The Real Reason It's So Hard For Americans To Avoid Salt In Their Diets

Salt and pepper are two essential seasoning ingredients that can make any meal taste profoundly better. It's been proven that our cells need salt to function (via The Naked Scientists). It's also undeniable that salt is a versatile and useful add-on that works wonders for dishes that would otherwise be too bland, but it does need to be enjoyed in moderation. In fact, the Food and Drug Administration (FDA) advises you to restrict your sodium intake to no more than 2,300 milligrams each day (ideally, you should actually consume less than that). Excessive sodium intake has been linked to serious health concerns such as hypertension, stroke, and heart disease.

What's worth exploring is why salt continues to play such an important role in the average American's diet despite the fact that excessive sodium consumption has been proven to be linked to several major health conditions. According to a piece by the Washington Post, the reasons are more obvious than you'd guess at first. Here's what you need to know about the prevalance of salt in American meals.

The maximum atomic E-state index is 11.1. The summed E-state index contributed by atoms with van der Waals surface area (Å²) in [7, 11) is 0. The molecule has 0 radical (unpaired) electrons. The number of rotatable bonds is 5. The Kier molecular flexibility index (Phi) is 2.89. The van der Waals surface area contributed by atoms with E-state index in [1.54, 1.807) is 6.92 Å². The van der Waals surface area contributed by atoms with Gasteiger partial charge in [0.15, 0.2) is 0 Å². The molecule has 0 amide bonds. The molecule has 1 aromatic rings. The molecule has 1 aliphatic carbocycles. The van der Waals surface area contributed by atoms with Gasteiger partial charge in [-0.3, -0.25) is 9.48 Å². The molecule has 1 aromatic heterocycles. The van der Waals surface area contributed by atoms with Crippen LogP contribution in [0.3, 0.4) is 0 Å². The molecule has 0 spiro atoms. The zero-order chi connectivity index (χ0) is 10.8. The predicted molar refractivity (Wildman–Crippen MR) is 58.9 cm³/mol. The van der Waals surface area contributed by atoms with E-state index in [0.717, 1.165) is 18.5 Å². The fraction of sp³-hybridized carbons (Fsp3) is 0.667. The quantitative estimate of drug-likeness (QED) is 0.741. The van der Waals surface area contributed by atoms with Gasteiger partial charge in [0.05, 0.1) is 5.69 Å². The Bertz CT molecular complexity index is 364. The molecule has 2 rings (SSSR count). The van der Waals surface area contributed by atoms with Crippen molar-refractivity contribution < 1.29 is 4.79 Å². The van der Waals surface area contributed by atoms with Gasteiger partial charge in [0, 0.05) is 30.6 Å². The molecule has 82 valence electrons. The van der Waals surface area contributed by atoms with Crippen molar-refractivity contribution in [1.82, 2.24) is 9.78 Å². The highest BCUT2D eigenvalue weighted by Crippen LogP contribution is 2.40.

Too much salt? Blame packaged foods

Well, the problem is that there is salt everywhere you look. As the Washington Post explains, over 70 percent of salt consumption among Americans can be traced to pre-packaged and prepared food items. Gulp. "We are awash in foods that are high in sodium," Thomas Frieden, former director of the CDC, explained to The Washington Post. "Sodium reduction is one of the most neglected and under-implemented public health interventions. Yet, there is absolutely no doubt that excess sodium is resulting in deaths." 

While the guidelines for salt consumption remain at 2,300 mg a day, the CDC reports that the average American consumes more than 3,400 mg of salt every day.

Simply put, sodium is everywhere we look and it's quite tricky to avoid it until we take matters into our own hands. From bread to meat, cereal, and canned goods, sodium is omnipresent and tough to stay away from. As Everyday Health advises, start by checking your food labels, prepare the majority of your meals, incorporate other spices into your food beyond salt, and buy fresh food instead of the packaged variety. With these tweaks, you can attempt to reduce the amount of sodium you're getting from packaged foods rather than the salt shaker.